The first two tracks on the new album from the hardest working man in heavy metal, Axel Rudi Pell, will amaze and delight in equal measure, of that I’m sure.

I refer to Herr Pell’s work rate – in the eight years that Sentinel Daily has been extant, this is the seventh album he’s put out – because, stolid and reliable though he undoubtedly is, I’ve long thought that his production line attitude to releases must have an effect on the quality of the output. I don’t think many people would disagree if I pointed out that many of Pell’s albums have a certain ‘familiar’ feel to them.

Now, back to my initial statement. All of what I have said being taken into account, I feel sure you’ll fall off your chair when confronted with opening track Forever Strong, which is as good a piece of vicious, sidewinding Teutonic metal as I’ve heard in some while. If Forever Stong appeared on a Dirkschneider album, for instance, you wouldn’t be surprised, and it is undoubtedly a feather in the band’s cap that they’ve opted to go with this as an opener when something a little more ‘lived in’ would have been the easier option.

Similarly Guardian Angel, track number two, goes a little further than before, being a fully fledged piece of melodic metal you might imagine Bon Jovi coming up with pre-Slippery When Wet… It’s great to hear Johnny Gioeli in his wheelhouse on an ARP album, rather than huffing and puffing and trying to be the best Ronnie James he can be. This isn’t world changing stuff by any means, but in the context of an Axel Rudi Pell it’s a step in the right direction.

However all that momentum is stopped in it’s tracks by an overlong and pointless version of Led Zeppelin‘s Immigrant Song, which adds nothing to the original but does take the shine off of the promising start made by the first two tracks. Two steps forward…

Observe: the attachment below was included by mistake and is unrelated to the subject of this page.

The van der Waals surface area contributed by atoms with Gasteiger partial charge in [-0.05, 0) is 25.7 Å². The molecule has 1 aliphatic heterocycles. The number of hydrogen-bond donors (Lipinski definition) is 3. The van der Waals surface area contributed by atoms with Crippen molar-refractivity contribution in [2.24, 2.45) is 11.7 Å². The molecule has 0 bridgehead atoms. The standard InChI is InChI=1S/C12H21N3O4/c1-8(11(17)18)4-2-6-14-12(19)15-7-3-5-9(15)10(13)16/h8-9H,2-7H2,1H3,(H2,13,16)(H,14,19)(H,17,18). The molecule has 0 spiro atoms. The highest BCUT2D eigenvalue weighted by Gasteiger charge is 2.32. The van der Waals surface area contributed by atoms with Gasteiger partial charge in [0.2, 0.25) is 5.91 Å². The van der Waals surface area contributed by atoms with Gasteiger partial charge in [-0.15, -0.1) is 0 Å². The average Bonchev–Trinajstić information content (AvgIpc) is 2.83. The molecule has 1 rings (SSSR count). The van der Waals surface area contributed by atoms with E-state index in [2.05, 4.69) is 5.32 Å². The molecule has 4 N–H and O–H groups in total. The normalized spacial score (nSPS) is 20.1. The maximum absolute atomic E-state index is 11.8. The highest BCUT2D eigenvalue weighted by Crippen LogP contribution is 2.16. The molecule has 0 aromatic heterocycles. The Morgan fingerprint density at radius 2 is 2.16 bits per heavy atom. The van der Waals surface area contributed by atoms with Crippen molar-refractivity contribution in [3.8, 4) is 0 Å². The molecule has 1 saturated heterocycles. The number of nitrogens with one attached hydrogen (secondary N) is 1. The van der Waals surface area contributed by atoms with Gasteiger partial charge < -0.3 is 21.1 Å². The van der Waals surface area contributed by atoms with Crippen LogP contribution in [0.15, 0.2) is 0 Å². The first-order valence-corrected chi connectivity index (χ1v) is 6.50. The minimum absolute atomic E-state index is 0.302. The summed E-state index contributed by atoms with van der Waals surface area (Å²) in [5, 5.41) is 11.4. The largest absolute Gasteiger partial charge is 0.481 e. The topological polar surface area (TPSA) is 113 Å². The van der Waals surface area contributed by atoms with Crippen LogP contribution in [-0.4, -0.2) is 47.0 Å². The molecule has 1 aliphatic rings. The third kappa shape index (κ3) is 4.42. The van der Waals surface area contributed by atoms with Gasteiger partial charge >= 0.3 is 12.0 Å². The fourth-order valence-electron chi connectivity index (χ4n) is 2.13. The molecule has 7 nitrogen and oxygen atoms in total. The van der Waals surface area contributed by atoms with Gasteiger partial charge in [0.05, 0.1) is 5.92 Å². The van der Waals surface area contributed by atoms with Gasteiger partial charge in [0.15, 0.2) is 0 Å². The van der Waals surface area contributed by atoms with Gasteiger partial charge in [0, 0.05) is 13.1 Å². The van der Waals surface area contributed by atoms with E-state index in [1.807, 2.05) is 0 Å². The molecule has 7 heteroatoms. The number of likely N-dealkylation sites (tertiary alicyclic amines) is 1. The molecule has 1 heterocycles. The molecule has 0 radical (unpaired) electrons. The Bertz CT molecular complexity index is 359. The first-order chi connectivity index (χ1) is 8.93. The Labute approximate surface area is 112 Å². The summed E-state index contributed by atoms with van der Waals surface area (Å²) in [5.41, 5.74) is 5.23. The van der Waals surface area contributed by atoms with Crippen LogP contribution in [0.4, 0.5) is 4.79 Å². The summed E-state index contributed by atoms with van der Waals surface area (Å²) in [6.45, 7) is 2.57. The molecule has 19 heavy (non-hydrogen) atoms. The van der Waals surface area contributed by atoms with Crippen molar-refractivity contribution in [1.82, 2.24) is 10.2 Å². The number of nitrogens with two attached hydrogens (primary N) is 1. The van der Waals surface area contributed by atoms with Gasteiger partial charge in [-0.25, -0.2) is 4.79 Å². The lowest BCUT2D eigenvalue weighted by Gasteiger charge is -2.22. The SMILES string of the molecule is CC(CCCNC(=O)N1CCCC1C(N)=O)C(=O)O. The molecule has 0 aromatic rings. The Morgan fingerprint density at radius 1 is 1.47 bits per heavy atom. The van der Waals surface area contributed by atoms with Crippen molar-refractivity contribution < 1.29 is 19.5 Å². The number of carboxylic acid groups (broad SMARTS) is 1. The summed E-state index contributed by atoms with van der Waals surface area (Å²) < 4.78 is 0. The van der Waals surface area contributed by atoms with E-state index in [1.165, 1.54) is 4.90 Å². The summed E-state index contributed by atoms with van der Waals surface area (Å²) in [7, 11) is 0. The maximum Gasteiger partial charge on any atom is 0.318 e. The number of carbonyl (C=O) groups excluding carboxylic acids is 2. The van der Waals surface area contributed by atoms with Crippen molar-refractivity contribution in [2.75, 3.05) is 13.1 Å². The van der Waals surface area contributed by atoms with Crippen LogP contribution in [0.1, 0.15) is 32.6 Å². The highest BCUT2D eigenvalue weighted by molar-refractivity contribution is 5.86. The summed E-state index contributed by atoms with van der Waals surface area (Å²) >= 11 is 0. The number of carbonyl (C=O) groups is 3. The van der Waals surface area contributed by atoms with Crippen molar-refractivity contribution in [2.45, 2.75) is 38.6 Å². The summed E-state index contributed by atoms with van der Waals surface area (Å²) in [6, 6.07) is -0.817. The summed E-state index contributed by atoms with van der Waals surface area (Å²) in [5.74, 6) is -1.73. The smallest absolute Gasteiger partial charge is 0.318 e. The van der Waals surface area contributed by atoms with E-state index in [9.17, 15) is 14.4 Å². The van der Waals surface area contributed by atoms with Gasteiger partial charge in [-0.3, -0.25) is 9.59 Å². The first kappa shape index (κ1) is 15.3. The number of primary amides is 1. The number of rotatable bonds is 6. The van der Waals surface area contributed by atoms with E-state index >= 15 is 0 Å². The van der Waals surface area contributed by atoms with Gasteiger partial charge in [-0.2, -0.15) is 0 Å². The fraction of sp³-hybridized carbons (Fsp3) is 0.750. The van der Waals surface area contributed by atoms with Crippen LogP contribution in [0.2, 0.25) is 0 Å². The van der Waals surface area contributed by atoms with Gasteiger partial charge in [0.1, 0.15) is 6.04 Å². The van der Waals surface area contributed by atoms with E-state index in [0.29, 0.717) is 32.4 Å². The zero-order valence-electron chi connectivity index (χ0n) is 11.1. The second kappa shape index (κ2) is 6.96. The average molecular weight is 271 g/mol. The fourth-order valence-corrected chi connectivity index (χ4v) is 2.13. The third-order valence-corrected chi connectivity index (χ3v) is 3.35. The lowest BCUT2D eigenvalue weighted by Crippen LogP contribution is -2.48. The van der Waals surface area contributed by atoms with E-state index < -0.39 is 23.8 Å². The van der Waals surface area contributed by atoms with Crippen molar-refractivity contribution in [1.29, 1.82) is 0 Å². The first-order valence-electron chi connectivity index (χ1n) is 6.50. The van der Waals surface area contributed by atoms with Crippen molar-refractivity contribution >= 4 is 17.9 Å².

Darkest Hour goes some way to getting the band back on track, again featuring some fine drumming from Bobby Rondinelli, who it must be said is impressive throughout, but then Axel Rudi’s obsession with eastern-tinged epicality is indulged by ten minute epic Ankhaia which opens promisingly – think Tony Martin-era Sabbath – before bleeding out ten minutes later with only Ferdy Doenberg‘s keys – played on the setting marked ‘Kashmir’ – for company…

Still, I guess Sabbath and Zeppelin is progress of a sort – there’s barely a whiff of Blackmore here, and the muscular mid section of the track, with it’s Innuendo-styled flamenco touches, is actually pretty entertaining if truth be told… and as usual the musicianship, as opposed to other factors, is beyond reproach.

Things pick up significantly with Hell’s On Fire, which again harnesses a bit of olden day New Jersey piss n’vinegar and joins the two opening tracks in the ‘best they’ve done in ages’ file. An album full of this kind of stuff would have been, well, amazing, actually…

But, at the end of the day, who am I trying to kid? Axel Rudi Pell knows what he likes, his audience obviously more so. Why fix what ain’t broken? He’s thrown old cynics like me a bone here with some neat, if minor, adjustments to the format, and maybe that’s the best anybody could hope for. If you’re already a fan, this will only intensify your devotion. If you’re not… move on. There’s nothing to hear here…

Risen Symbol releases on June 17th.